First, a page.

Art Conversation I – The Purpose of Art: Now and Then

I need support with this Art & Design question so I can learn better.

Back during a visit to the British Museum, I took this picture of a statue of Horus (ca. 600 BC) based solely on its similarity to a familiar sour-faced blue Muppet. Historians surmise that Egyptian art was primarily religious in nature (Fichner-Rathus 256), which tells me that original sculptors and patrons of the work did not intend for the statue to be a source of amusement. While I do admire the artistry, my own personal life experiences, and lack of belief in Egyptian gods, has overpowered the original intention of the artist. This also shows that the role of art in our world has expanded far beyond the purposes of religion and displays of wealth. The printing press allowed for art to become more widely shared, and during the Age of Enlightenment (17th-19th C) artists such as James Gillray and William Hogarth began to use art to satirize political and religious figures in “cartoons”. In the early to mid-1900s, the art of J.C. Leyendecker and Norman Rockwell on the covers of the New York Post defined Americana. Today, millions share, alter, or create memes, which could arguably be seen as a new form of modern art. Whether or not they rank higher than the recent “Comedian”, better known as “the banana duct taped to a wall”, is left up to individual interpretation.

For this discussion, I would like you to find one piece of art (painting, drawing, sculpture, relief, etc.), made before you were born, share it in the post and then answer the following:

  • Without looking up the history of the piece, what do you think the art was intended for, what was its purpose?
  • Now investigate what the original meaning of the piece is or could be. Is it a tribute to an important figure, who were they, why would it matter? Did someone commission a portrait of themselves as a god? What does that say about them? Does it align with your original interpretation?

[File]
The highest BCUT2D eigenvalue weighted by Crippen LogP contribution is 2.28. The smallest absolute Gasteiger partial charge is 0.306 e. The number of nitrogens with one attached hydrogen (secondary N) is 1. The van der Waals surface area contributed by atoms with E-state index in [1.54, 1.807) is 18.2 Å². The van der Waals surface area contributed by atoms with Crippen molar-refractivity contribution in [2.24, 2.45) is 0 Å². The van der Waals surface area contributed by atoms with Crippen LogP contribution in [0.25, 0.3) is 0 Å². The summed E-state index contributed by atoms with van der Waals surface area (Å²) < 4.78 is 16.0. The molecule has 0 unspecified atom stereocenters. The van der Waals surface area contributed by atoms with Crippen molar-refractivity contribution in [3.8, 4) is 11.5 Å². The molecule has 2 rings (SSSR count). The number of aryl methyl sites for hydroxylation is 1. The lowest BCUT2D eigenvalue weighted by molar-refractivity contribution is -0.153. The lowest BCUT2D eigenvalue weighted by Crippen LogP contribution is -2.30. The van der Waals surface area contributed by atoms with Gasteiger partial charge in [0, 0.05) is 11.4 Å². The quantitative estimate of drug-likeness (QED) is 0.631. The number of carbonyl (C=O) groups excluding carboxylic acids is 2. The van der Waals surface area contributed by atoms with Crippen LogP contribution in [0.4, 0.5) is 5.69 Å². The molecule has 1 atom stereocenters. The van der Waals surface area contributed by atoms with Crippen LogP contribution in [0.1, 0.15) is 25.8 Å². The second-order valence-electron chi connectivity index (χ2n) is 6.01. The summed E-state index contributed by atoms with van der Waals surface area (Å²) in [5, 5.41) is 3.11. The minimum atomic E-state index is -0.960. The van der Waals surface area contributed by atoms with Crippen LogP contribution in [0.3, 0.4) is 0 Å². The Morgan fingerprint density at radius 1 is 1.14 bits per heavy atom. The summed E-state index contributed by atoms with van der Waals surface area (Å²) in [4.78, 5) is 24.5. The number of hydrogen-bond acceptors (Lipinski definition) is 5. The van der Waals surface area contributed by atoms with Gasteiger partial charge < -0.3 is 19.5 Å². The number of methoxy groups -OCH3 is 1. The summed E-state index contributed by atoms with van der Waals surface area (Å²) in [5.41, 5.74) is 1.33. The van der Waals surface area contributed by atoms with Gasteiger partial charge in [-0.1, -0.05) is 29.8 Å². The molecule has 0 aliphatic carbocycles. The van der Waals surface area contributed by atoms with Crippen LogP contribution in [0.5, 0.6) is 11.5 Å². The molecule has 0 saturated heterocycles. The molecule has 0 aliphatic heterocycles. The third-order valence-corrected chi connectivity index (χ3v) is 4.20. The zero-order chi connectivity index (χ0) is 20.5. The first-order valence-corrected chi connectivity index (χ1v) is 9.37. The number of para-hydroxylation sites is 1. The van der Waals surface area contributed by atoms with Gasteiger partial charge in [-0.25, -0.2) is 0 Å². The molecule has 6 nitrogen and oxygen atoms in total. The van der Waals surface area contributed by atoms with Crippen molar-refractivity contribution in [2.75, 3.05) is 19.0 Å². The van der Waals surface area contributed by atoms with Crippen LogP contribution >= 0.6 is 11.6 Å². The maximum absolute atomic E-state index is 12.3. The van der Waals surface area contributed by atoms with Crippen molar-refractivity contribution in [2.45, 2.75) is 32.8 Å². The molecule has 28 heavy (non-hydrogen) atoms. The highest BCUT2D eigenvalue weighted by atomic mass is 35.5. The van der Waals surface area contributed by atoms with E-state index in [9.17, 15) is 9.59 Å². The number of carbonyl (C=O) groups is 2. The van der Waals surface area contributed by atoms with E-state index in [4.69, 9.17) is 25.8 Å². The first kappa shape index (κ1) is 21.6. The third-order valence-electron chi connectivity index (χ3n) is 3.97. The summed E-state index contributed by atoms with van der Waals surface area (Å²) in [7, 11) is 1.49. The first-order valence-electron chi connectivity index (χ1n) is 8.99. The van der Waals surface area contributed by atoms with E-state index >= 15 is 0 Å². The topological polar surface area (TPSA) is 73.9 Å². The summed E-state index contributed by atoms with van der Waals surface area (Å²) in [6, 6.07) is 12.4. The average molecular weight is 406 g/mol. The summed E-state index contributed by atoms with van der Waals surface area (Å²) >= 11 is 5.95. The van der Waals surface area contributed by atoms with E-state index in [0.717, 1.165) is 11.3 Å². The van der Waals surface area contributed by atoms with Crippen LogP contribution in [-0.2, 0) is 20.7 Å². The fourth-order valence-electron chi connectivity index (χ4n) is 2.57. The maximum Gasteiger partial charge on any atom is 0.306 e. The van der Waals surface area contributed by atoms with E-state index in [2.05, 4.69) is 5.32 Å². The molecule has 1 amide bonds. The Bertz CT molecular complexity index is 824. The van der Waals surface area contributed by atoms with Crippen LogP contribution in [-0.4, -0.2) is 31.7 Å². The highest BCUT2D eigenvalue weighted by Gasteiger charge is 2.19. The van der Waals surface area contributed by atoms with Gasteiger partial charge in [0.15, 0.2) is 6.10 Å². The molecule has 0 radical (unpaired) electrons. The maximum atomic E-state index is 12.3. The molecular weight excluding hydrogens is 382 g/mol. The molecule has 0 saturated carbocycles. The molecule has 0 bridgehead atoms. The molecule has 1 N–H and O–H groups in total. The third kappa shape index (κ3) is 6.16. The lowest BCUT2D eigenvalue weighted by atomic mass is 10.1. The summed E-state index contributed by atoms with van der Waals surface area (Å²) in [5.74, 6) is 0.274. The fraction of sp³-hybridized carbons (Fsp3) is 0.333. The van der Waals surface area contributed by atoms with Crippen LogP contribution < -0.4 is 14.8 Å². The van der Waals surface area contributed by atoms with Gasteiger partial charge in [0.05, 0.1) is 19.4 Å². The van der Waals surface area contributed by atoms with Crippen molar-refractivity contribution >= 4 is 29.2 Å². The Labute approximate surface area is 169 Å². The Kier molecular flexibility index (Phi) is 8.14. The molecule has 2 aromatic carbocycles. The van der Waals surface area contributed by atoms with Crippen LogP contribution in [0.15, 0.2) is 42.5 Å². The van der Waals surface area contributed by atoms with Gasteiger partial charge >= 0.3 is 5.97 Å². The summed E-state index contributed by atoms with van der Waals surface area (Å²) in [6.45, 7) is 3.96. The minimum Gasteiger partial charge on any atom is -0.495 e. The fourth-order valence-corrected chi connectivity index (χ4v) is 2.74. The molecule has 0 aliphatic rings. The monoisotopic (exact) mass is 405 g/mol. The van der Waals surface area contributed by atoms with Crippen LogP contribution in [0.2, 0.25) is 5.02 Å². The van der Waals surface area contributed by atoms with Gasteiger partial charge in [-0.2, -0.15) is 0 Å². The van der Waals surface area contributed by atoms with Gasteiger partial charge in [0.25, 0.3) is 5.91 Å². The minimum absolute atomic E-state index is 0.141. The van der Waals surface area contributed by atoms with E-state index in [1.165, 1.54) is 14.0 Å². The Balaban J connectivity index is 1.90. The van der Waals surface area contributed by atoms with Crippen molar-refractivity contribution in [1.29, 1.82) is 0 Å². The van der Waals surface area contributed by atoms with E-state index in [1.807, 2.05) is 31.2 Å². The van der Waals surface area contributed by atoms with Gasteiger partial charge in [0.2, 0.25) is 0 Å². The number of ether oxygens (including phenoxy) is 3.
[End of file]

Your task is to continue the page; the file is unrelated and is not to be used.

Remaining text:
• What does the piece mean to you? Are you amused; does it fill you with anxiety; does it remind you of something else? Does your feeling about the piece align with the artist’s intention?

Sources for artwork:

https://www.wga.hu/

http://www.artcyclopedia.com/

https://www.metmuseum.org/art/collection

https://artrenewal.org/

https://research.britishmuseum.org/research/collection_online/search.aspx


Art Conversation I – The Purpose of Art: Now and Then

I need support with this Art & Design question so I can learn better.

Back during a visit to the British Museum, I took this picture of a statue of Horus (ca. 600 BC) based solely on its similarity to a familiar sour-faced blue Muppet. Historians surmise that Egyptian art was primarily religious in nature (Fichner-Rathus 256), which tells me that original sculptors and patrons of the work did not intend for the statue to be a source of amusement. While I do admire the artistry, my own personal life experiences, and lack of belief in Egyptian gods, has overpowered the original intention of the artist. This also shows that the role of art in our world has expanded far beyond the purposes of religion and displays of wealth. The printing press allowed for art to become more widely shared, and during the Age of Enlightenment (17th-19th C) artists such as James Gillray and William Hogarth began to use art to satirize political and religious figures in “cartoons”. In the early to mid-1900s, the art of J.C. Leyendecker and Norman Rockwell on the covers of the New York Post defined Americana. Today, millions share, alter, or create memes, which could arguably be seen as a new form of modern art. Whether or not they rank higher than the recent “Comedian”, better known as “the banana duct taped to a wall”, is left up to individual interpretation.

For this discussion, I would like you to find one piece of art (painting, drawing, sculpture, relief, etc.), made before you were born, share it in the post and then answer the following:

  • Without looking up the history of the piece, what do you think the art was intended for, what was its purpose?
  • Now investigate what the original meaning of the piece is or could be. Is it a tribute to an important figure, who were they, why would it matter? Did someone commission a portrait of themselves as a god? What does that say about them? Does it align with your original interpretation?
  • What does the piece mean to you? Are you amused; does it fill you with anxiety; does it remind you of something else? Does your feeling about the piece align with the artist’s intention?

Sources for artwork:

https://www.wga.hu/

http://www.artcyclopedia.com/

https://www.metmuseum.org/art/collection

https://artrenewal.org/

https://research.britishmuseum.org/research/collection_online/search.aspx


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